Wittgenstein and Poetry: Negotiations of the Inexpressible
Rose, Michael David
Thesis or dissertation
University of Exeter
Reason for embargo
This thesis contains original material that I am turning into a monograph, so wish to preserve its publication value.
This study performs a reading of Wittgenstein’s thought that integrates his sometimes sidelined remarks on aesthetics and belief, and emphasises consideration of language use on the level of practice. It analyses the many ways that Wittgenstein engages with the inexpressible or the limits of expression through comparison with poetry as a practice. The potential of a Wittgensteinian method of literary analysis concentrating on grammatical structures, exemplary forms of expression and quotidian meaning-making is shown by viewing several poets’ work in connection with specific forms of the inexpressible. This thesis consists of three parts. The first chapter surveys previous applications of Wittgenstein to aesthetic appreciation and analysis, and considers common interpretations of his earlier and later work. Incorporating a wide range of Wittgenstein sources allows a new reading to emerge that gives appropriate weight to his hitherto under-researched writings. This reading is tested in Chapters 2-5, in each case studying a poet or poets alongside a philosophical text or topic. Chapter 2 uses the negative theology of Pseudo-Dionysius to probe the ineffable; through Cora Diamond’s resolute reading of the Tractatus, Kei Miller’s ‘Church Women’ series and John Burnside’s intimate ineffable of ‘Parousia’, a grammatical understanding of inexpressibility emerges. Chapter 3 compares John McDowell’s minimal realism in Mind and World with Wallace Steven’s Supreme Fiction, demonstrating how Stevens’ – and Wittgenstein’s – rich conception of experience can close off a number of philosophical lacunae. Chapter 4 concentrates on the poetry of Jorie Graham, whose conception of the self is saturated with language. Parallels with Wittgenstein’s methodology are drawn, and some reminders issued to curb the excesses of postmodern accounts of subjectivity. The focus in Chapter 5 moves to the use of cartographical metaphor in Philosophical Investigations and Kei Miller’s poetry. The constraints of specific discourses on our thinking are examined, together with poetry’s potential for laying bare or reinvigorating the pictures by which we navigate. Finally, Chapter 6 discusses a selection of poetic projects completed alongside my research, to extend the reading of Wittgenstein into the area of creative practice. This thesis demonstrates Wittgenstein’s prolonged engagement with the limits of expression and with poetry, as well as the profit of a Wittgensteinian approach to poetry. It thereby questions a number of current responses to Wittgenstein’s work, and displays its own original creative outcomes.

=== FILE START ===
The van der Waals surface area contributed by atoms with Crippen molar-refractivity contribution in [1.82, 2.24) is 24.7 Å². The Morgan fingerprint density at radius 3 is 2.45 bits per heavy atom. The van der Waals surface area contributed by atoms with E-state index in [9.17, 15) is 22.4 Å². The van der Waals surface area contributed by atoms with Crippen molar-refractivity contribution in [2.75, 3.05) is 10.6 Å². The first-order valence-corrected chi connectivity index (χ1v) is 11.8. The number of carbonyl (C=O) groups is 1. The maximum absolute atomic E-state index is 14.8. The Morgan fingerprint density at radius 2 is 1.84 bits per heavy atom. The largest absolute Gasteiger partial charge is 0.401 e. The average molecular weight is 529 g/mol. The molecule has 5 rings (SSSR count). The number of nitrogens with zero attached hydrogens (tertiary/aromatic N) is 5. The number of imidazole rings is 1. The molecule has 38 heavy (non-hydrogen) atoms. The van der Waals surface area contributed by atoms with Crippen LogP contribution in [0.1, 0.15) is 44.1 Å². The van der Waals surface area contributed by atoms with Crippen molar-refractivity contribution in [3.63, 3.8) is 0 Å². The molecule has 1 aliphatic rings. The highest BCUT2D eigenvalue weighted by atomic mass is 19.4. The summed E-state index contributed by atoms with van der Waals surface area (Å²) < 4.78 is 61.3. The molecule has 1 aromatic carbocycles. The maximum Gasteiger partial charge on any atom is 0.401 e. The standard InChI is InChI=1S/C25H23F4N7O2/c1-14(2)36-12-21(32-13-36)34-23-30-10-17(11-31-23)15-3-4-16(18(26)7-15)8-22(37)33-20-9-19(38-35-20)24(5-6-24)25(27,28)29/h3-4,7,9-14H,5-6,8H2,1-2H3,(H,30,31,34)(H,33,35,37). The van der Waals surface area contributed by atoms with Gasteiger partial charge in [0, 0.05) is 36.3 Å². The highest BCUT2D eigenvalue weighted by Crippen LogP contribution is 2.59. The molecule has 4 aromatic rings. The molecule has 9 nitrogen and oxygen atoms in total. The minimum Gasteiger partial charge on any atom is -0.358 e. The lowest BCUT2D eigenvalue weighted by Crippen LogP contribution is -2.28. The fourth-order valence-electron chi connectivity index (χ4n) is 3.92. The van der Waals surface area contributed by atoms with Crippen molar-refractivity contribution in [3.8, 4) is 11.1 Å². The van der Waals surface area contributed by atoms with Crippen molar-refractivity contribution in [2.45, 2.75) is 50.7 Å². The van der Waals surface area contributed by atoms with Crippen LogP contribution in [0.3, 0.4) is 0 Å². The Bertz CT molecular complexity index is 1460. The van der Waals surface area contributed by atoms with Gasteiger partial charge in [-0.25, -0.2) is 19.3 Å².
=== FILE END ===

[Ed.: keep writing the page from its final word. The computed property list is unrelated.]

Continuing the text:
AHRC sponsored PhD studentship
PhD in English